Early summer garden, shelling peas on the way out, and parsnips just starting to gain some ground. It will be many months before these "snips" see the light of day and become roasted roots for us, house cow fodder, and the surprise use - dog treats. Sure beats a Nylabone any day.

We were looking for roots that would suit multiple species, namely us, the family cow, and the laying hens. All of the root crops we chose would work well for sheep, goats and rabbits too. The roots that we settled on were carrots, beets, parsnips, and rutabagas. We had grown mangels (fodder beets) before, but found that they were large and because a large portion of the root grows above ground, they did not meet our criteria for easy storage. In our zone 7 garden, we are able to hill soil over our root crops and leave them in situ. It is the perfect storage system, the roots remain alive until the time of harvest. Fresh food all winter is an enjoyable thing. We harvest weekly as needed from fall to spring. Even farther north, I know of gardeners using entire bales of straw to protect the roots from freezing. They remove the bales and harvest as needed too.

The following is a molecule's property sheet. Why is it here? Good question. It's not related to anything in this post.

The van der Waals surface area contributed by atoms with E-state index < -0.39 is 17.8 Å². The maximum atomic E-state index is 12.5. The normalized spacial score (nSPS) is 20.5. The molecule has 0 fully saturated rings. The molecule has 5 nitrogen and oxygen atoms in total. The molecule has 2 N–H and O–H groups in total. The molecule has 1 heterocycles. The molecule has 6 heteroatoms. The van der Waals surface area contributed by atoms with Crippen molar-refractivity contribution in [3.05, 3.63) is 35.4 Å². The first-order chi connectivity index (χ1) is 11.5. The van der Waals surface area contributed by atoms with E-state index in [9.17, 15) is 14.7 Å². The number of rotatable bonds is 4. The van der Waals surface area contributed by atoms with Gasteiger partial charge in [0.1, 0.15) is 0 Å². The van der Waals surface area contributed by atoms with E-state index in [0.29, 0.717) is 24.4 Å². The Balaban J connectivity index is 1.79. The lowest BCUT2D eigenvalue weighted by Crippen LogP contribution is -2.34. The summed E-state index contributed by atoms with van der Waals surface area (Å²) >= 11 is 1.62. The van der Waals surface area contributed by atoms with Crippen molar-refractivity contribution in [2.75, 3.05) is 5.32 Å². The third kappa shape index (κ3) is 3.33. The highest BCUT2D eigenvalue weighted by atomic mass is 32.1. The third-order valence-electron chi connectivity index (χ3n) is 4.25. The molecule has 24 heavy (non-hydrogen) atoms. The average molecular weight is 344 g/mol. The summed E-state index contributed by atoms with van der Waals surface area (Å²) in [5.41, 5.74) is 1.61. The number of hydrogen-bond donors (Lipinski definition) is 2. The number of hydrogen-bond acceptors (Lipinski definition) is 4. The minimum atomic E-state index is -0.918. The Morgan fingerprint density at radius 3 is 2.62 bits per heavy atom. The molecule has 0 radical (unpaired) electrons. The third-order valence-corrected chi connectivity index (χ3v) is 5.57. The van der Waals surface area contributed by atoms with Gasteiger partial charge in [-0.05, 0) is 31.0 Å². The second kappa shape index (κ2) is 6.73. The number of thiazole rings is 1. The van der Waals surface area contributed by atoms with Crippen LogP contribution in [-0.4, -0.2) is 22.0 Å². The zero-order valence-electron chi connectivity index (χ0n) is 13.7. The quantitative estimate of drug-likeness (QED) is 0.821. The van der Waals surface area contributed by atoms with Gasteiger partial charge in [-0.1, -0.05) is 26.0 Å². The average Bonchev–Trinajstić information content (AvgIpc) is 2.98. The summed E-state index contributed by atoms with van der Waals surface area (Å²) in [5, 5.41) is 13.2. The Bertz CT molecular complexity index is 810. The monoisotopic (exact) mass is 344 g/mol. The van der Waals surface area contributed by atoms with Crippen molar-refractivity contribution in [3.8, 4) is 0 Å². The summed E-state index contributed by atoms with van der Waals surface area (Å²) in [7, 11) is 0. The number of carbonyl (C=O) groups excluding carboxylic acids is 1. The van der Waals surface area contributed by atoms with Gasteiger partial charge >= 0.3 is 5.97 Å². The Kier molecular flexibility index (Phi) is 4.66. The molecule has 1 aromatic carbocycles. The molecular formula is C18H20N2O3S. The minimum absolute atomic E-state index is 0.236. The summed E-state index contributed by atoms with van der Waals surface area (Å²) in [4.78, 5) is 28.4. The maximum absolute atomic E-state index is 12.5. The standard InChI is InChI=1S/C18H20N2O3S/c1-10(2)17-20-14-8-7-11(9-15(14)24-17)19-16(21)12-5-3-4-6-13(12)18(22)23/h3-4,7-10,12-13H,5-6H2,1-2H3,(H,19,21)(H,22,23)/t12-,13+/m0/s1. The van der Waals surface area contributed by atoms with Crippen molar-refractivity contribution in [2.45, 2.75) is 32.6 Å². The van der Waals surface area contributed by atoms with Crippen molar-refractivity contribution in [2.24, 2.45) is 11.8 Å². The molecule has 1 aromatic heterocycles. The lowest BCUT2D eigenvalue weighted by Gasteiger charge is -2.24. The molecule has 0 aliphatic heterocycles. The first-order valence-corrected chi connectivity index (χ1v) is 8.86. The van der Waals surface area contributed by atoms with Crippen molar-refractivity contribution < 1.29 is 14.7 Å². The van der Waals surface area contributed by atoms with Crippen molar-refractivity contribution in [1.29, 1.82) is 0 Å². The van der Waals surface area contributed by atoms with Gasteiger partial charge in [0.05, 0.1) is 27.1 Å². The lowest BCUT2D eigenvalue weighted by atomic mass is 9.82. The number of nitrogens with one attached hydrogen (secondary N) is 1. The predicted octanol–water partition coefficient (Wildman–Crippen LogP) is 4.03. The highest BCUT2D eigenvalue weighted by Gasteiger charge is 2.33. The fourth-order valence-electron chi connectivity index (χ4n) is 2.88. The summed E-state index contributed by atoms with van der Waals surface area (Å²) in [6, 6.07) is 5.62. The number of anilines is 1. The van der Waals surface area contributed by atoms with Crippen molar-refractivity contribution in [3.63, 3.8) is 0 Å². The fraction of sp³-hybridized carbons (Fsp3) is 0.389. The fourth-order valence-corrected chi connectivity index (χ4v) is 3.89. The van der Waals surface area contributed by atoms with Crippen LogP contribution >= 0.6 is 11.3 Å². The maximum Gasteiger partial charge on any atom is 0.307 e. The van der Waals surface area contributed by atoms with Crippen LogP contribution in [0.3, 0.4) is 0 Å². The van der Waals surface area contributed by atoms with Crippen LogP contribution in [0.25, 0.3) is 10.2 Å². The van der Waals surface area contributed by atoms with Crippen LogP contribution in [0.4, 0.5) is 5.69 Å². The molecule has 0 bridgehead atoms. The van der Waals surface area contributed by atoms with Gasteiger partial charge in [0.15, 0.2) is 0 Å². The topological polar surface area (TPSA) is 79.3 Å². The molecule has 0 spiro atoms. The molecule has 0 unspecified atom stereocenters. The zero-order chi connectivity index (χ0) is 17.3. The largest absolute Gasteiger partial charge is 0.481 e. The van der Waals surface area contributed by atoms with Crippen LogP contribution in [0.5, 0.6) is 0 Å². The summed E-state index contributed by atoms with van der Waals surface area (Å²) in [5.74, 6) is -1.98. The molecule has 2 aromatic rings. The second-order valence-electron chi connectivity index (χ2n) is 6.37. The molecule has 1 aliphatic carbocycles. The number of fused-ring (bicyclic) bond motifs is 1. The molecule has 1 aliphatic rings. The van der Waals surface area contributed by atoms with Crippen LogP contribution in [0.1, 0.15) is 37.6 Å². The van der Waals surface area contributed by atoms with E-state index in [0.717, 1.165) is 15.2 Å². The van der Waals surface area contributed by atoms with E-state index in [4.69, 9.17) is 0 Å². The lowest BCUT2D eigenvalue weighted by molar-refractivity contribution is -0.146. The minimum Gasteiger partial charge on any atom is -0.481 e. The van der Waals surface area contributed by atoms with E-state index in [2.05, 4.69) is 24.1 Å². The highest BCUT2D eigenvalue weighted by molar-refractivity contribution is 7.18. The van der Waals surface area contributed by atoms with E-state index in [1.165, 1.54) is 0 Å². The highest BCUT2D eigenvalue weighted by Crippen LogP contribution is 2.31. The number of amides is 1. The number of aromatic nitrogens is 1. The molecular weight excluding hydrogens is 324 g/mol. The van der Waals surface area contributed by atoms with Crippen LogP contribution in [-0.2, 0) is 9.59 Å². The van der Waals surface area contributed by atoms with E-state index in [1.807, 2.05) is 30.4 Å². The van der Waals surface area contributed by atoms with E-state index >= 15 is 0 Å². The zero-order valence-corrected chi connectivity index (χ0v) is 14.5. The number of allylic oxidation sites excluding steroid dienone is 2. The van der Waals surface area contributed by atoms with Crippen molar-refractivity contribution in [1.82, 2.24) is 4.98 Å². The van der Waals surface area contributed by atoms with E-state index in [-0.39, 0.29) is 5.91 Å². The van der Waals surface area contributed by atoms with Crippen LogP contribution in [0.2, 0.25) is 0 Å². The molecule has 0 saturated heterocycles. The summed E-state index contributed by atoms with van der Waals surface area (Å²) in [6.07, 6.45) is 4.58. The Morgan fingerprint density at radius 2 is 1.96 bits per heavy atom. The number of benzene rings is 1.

The weekly harvest. After washing, we sort, and any damaged or small roots go to the barn, and the rest are stored in plastic buckets on our north facing porch where they stay cool.

While the roots won't replace all the grain for your stock, they can play a bigger part of their winter diet, giving variety and giving you more control in what you are feeding your animals. The only references I have seen concerning problems is for feeding beets and mangels to rams and wethers. Some believe mangels and sugar beets can cause calculi in the kidneys and bladder.